The trials and tribulations of first-time candle dipping

Steve working with his bees

A 2kg block of cleaned wax in our possession and the prospect of more energy companies collapsing – so what better way of spending a cold autumn afternoon and preparing for a cold dark winter than candle dipping –

How complicated could it be?

Having read the books and watched endless YouTube clips it seemed that all we needed was a double boiler arrangement, a melting container deep enough to produce a credible depth of candle and a length of wick ….

Not having an endless supply of wax, it was important to use something that gave us maximum depth whilst allowing us to create more than one candle at a time; we needed a deep, water container and a similarly deep melting pot.

The first attempt involved an empty five litre steel can with the top cut off and a deep, heat proof plastic container to hold the melted wax.

The plastic container seemed ok but the error of choosing something with such poor heat conduction soon became apparent, and we realised that it was going to take a long time to obtain the required quantity of melted wax – we continued, and eventually produced our first candles, but quickly realised that this method was not going to win any small business enterprise awards!

A quick search of candle making sites suggested that an aluminium “dipping tank” was what we needed, so a trip to Thornes and £11 later, we had acquired a 9” deep wax container which not only conducted heat really well but was also just over 3” in diameter which considerably reduced the amount of wax required. There are other, deeper melting pots available, but unless you are wishing to replicate the set of Phantom of the Opera, the smaller one is probably all you need.

A steel can with the top cut off acting as a reservoir for the hot water and the aluminium melting pot

The repeated boiling and cleaning of the wax demonstrated not just how far melted wax can travel across a wide range of kitchen surfaces and utensils but also how determined it is to remain there – so the candle making was moved outdoors using a portable gas stove supported with a few kettles of boiling water to kick start the process.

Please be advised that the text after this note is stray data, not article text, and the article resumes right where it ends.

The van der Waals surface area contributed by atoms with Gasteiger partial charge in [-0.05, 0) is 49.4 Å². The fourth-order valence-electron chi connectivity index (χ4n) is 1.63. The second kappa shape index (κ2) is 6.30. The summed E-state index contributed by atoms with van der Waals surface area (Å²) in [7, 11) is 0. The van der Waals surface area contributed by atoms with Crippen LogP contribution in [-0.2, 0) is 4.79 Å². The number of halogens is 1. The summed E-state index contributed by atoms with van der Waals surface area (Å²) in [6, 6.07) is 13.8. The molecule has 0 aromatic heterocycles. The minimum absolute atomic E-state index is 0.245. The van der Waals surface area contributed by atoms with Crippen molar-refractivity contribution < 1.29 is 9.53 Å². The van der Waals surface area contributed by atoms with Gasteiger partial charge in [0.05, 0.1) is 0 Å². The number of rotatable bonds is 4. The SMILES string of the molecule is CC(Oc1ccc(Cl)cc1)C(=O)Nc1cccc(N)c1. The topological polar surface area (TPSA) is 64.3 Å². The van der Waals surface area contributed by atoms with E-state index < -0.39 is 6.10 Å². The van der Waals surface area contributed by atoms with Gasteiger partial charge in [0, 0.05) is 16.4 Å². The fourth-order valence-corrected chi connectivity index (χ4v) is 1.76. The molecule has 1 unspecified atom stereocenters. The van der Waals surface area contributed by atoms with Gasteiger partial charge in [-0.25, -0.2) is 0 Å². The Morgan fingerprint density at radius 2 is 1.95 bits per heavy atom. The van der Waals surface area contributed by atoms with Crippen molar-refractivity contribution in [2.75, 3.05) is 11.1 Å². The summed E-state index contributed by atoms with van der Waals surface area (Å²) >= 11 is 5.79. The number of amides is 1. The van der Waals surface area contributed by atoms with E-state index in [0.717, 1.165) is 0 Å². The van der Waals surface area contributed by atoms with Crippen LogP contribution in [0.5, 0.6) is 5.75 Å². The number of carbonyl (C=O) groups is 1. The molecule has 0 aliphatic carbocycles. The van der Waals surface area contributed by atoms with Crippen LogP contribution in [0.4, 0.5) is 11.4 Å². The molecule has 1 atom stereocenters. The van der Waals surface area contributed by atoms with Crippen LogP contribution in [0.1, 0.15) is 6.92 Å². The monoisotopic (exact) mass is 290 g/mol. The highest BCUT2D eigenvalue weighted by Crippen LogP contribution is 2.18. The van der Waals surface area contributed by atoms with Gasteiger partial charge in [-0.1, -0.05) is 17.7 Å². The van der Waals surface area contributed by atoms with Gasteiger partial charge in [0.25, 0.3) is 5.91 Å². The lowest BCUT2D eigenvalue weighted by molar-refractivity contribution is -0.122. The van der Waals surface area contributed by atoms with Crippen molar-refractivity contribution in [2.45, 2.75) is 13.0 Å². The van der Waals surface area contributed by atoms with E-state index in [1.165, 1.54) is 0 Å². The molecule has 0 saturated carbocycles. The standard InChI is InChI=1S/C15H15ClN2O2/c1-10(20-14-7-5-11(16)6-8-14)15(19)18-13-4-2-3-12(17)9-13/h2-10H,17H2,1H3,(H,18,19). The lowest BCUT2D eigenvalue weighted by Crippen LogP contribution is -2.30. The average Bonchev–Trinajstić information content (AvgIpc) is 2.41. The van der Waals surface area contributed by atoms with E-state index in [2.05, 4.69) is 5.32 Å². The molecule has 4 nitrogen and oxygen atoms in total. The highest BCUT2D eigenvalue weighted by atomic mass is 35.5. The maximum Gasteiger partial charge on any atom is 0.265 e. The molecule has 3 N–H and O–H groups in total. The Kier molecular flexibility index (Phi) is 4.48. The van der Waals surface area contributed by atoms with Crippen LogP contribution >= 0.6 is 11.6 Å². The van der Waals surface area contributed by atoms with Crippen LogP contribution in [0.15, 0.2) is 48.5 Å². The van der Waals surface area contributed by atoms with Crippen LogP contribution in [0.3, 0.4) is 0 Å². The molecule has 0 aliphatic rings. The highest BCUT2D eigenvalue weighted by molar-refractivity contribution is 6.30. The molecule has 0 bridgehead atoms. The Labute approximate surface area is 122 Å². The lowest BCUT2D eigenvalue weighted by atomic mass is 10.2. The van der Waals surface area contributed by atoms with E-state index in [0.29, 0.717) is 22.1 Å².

2mm wicks were cut to length and hex nuts attached to the ends to provide some initial tension; these were cut off as the candles grew.

After a few attempts that could only be described as slightly gruesome we established a routine of dipping, cooling and hanging that produced a candle of approx 6” long and 30g in weight (apologies for the mixed metric and imperial – but some things just don’t seem right).

Having struggled with melting larger pieces of wax on our first attempt, we grated wax off the cold block and used this to keep topping up the melting pot, again something that considerably speeded-up the process.

We reached a point where we could either grate all of the remaining wax and continue dipping candles or use the available melted wax to make tea lights – the end result being 24 “good candles”, 36 tea lights and 6 “odd” candles which will come in very handy for Halloween next year – and just over half a kilo of wax ready for the next project.

The candles, which had been dipped in pairs, cooling and hardening on a makeshift stand

Was it difficult? – not once we had understood and corrected our mistakes.

Was it costly? – the melting pot, wick, and tea light containers; probably £16 or so but most of the outlay on the melting pot.

Was it worthwhile? – ABSOLUTELY!!! A sunny autumn day with friends, bacon sandwiches and something incredibly satisfying to show for it.


There are some useful resources on wax processing (reclamation and cleaning) and candle-making in the Meridian Knowledgebase

Beautifully cleaned wax cut into manageable portions

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